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Greg Rohlf

Visiting Assistant Professor of History
Office Location: Meredith 221

Greg Rohlf is author of Building New China, Colonizing Kokonor, (2016) which examined Chinese state building in Tibetan regions of China, especially through agricultural resettlement.  His most recent publication is a biographical analysis of China historian John King Fairbank entitled “Lorena King Fairbank and John King Fairbank: South Dakota Cosmopolitans.” This appears in Heartland River: A Cultural and Environmental History of the Big Sioux  River Valley   (2022).  His current project, “The Lecture Hall and the Battleship” focuses on transnationalism in higher education, especially in East Asia and the United States between 1880 and 1930.  His research interests include politics, comparative frontiers, history of architecture, gender roles, war and society, environmental history and sport history.   He teaches courses in East Asian and World History, as well as freshman seminars, including Imperial China, Global History of Sport, History of Warfare, Japan in War and Peace, The Struggle for Modern Tibet, Hmiltonia: Who Tells (Y)our Story? and Who Fights, Who Wins?  As a teacher, he values experiential learning methods, visual analysis, and using digital tools as well as pen and paper.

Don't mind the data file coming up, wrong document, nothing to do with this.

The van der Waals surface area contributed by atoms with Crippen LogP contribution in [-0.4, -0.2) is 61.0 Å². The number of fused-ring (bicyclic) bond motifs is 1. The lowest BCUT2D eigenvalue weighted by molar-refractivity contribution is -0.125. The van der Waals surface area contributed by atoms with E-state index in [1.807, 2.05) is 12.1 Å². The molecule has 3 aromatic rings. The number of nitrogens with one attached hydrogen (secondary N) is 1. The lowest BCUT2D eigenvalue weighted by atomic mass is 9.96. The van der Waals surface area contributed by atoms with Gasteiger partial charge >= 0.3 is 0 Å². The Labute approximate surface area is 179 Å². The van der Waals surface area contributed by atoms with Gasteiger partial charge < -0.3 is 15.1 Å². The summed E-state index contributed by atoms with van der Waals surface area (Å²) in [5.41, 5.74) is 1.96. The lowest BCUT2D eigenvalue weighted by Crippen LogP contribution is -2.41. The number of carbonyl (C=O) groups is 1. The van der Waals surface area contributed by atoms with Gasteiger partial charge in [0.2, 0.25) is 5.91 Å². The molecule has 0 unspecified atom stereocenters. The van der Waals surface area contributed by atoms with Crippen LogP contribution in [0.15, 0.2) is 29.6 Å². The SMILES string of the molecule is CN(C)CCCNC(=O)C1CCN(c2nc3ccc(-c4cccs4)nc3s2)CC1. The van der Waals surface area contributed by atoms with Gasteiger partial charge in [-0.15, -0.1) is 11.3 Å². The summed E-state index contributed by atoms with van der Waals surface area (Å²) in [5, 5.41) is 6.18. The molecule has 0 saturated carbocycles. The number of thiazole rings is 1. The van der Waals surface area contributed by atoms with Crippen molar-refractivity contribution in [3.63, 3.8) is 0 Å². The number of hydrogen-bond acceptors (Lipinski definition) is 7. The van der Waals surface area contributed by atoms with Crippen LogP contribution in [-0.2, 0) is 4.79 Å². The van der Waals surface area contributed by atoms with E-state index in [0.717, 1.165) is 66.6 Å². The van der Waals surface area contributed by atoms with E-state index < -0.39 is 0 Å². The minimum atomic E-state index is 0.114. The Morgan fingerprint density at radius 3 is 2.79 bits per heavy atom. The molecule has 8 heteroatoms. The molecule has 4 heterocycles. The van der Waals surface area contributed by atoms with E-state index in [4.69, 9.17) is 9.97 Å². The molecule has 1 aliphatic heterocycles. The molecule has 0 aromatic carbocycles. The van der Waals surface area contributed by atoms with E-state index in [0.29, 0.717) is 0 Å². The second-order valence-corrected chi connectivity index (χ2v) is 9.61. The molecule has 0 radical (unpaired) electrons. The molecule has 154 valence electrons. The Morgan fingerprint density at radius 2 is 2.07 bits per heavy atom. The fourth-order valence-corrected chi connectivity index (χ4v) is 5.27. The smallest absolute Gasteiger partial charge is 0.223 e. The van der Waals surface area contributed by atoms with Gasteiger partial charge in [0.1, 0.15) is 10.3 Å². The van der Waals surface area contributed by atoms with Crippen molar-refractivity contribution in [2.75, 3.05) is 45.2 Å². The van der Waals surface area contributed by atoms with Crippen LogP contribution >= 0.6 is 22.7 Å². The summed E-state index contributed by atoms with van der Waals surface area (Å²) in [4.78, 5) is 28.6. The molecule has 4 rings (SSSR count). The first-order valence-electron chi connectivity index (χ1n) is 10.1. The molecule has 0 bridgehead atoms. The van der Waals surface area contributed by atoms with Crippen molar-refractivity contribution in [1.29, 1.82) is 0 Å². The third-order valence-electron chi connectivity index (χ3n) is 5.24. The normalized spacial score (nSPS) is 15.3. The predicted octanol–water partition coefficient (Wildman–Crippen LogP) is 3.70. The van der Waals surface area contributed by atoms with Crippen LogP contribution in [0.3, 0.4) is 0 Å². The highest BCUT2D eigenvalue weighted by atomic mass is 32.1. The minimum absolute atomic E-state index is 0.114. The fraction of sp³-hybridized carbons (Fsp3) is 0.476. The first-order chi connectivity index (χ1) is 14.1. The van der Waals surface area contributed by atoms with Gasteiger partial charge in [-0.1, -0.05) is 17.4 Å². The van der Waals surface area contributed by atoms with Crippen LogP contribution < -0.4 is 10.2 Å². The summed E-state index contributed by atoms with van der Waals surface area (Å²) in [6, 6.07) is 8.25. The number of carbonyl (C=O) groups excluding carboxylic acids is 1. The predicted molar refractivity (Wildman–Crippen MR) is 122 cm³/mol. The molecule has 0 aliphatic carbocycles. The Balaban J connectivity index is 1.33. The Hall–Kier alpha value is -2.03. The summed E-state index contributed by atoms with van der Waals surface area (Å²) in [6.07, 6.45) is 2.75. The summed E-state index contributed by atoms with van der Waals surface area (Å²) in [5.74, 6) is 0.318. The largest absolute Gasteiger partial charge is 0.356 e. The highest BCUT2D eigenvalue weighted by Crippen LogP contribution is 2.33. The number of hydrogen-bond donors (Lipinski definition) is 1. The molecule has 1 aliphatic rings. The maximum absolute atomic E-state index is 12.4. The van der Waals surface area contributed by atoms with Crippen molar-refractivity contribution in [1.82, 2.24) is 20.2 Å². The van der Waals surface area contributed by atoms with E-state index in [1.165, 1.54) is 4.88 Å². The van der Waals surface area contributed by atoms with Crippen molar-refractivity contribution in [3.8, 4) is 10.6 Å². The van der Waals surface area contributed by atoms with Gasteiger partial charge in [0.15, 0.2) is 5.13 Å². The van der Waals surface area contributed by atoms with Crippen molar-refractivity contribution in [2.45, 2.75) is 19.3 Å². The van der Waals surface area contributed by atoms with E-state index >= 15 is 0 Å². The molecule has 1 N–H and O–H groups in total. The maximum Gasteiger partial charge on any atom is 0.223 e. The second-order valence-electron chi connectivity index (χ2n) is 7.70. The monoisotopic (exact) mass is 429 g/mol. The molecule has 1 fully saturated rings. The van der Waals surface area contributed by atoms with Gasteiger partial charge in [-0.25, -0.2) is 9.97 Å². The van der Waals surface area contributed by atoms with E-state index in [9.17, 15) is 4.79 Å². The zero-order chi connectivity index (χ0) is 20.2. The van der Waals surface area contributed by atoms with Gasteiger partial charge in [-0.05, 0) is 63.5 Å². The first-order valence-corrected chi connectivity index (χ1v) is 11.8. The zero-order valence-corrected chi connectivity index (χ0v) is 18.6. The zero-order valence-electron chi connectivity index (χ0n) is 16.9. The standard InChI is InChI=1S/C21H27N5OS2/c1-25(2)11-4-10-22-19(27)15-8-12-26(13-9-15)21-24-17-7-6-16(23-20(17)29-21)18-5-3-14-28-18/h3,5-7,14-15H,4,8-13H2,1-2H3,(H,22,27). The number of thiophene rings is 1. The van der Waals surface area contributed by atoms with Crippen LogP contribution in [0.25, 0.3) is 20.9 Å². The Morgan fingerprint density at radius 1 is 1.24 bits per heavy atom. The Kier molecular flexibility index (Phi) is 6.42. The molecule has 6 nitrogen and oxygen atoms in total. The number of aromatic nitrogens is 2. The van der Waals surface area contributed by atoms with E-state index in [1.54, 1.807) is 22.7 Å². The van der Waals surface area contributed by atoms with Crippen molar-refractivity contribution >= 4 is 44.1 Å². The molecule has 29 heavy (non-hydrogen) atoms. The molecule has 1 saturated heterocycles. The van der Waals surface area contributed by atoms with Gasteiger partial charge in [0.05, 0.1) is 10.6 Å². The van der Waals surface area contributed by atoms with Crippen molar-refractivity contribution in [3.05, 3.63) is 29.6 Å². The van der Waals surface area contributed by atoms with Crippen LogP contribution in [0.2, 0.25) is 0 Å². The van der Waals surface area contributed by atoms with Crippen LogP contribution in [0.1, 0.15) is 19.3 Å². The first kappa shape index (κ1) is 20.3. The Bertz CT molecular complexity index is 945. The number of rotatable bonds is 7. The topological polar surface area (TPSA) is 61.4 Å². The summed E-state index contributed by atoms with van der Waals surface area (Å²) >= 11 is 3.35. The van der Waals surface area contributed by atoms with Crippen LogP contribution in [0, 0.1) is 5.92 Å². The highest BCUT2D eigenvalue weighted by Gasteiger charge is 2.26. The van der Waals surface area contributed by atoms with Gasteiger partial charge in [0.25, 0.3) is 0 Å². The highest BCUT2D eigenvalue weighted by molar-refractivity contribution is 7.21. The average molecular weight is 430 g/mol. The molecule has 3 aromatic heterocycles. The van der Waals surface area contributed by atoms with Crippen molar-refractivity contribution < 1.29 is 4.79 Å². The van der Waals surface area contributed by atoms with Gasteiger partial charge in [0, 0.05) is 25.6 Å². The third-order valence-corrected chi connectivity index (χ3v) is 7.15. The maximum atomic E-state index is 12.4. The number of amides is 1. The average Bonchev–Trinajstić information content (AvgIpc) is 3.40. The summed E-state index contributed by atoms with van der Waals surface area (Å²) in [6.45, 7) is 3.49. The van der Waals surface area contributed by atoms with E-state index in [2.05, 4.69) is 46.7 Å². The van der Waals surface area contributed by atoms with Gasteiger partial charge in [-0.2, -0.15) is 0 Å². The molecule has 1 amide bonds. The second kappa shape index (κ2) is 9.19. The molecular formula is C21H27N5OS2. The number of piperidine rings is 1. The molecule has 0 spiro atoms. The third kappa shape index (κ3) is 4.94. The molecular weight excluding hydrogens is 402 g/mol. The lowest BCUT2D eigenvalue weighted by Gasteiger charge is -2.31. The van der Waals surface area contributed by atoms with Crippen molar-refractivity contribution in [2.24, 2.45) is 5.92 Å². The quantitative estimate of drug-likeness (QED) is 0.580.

Rohlf is a native of Iowa, and has degrees from Luther College (B.A., 1988), the University of Michigan (M.A. , 1993) and the University of Iowa (Ph.D., 1999).  He is also on the faculty of the Stockton, California campus of the University of the Pacific.  In his free time, he enjoys cycling, cooking, gardening and spending time with family.

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